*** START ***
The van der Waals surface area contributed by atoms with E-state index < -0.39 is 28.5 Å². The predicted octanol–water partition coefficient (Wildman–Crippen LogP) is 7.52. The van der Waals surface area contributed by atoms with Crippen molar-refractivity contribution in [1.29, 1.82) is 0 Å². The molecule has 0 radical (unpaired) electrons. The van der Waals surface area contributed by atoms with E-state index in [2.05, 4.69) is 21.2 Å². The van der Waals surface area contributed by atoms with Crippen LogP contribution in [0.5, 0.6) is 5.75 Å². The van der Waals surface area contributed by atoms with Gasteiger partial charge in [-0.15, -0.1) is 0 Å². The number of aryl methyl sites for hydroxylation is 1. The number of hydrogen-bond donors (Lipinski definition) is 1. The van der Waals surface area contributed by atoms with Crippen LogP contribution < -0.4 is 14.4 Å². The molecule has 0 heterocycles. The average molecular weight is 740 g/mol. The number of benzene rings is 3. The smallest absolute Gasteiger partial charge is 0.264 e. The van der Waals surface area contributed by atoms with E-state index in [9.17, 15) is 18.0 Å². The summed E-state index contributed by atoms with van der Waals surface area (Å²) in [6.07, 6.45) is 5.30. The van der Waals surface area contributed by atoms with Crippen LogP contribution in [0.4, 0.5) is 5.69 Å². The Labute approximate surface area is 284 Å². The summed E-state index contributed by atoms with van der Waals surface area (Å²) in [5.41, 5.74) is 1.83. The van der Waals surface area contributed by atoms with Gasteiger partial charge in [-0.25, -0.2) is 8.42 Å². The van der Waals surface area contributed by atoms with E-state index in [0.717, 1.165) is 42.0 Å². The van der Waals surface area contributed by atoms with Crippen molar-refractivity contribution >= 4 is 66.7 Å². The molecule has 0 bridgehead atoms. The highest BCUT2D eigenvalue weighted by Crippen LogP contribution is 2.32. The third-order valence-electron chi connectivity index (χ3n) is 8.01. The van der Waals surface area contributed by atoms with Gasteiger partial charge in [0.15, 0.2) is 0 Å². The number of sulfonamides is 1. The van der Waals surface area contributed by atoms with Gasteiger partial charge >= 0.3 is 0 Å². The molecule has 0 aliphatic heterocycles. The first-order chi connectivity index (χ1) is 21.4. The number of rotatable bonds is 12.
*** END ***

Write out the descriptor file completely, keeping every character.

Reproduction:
The van der Waals surface area contributed by atoms with E-state index < -0.39 is 28.5 Å². The predicted octanol–water partition coefficient (Wildman–Crippen LogP) is 7.52. The van der Waals surface area contributed by atoms with Crippen molar-refractivity contribution in [1.29, 1.82) is 0 Å². The molecule has 0 radical (unpaired) electrons. The van der Waals surface area contributed by atoms with E-state index in [2.05, 4.69) is 21.2 Å². The van der Waals surface area contributed by atoms with Crippen LogP contribution in [0.5, 0.6) is 5.75 Å². The van der Waals surface area contributed by atoms with Gasteiger partial charge in [-0.15, -0.1) is 0 Å². The number of aryl methyl sites for hydroxylation is 1. The number of hydrogen-bond donors (Lipinski definition) is 1. The van der Waals surface area contributed by atoms with Crippen LogP contribution < -0.4 is 14.4 Å². The molecule has 0 heterocycles. The average molecular weight is 740 g/mol. The number of benzene rings is 3. The smallest absolute Gasteiger partial charge is 0.264 e. The van der Waals surface area contributed by atoms with E-state index in [9.17, 15) is 18.0 Å². The summed E-state index contributed by atoms with van der Waals surface area (Å²) in [6.07, 6.45) is 5.30. The van der Waals surface area contributed by atoms with Crippen LogP contribution in [0.4, 0.5) is 5.69 Å². The Labute approximate surface area is 284 Å². The summed E-state index contributed by atoms with van der Waals surface area (Å²) in [5.41, 5.74) is 1.83. The van der Waals surface area contributed by atoms with Gasteiger partial charge in [-0.25, -0.2) is 8.42 Å². The van der Waals surface area contributed by atoms with E-state index in [0.717, 1.165) is 42.0 Å². The van der Waals surface area contributed by atoms with Crippen molar-refractivity contribution >= 4 is 66.7 Å². The molecule has 0 bridgehead atoms. The highest BCUT2D eigenvalue weighted by Crippen LogP contribution is 2.32. The third-order valence-electron chi connectivity index (χ3n) is 8.01. The van der Waals surface area contributed by atoms with Gasteiger partial charge in [0.15, 0.2) is 0 Å². The number of sulfonamides is 1. The van der Waals surface area contributed by atoms with Gasteiger partial charge >= 0.3 is 0 Å². The molecule has 0 aliphatic heterocycles. The first-order chi connectivity index (χ1) is 21.4. The number of rotatable bonds is 12.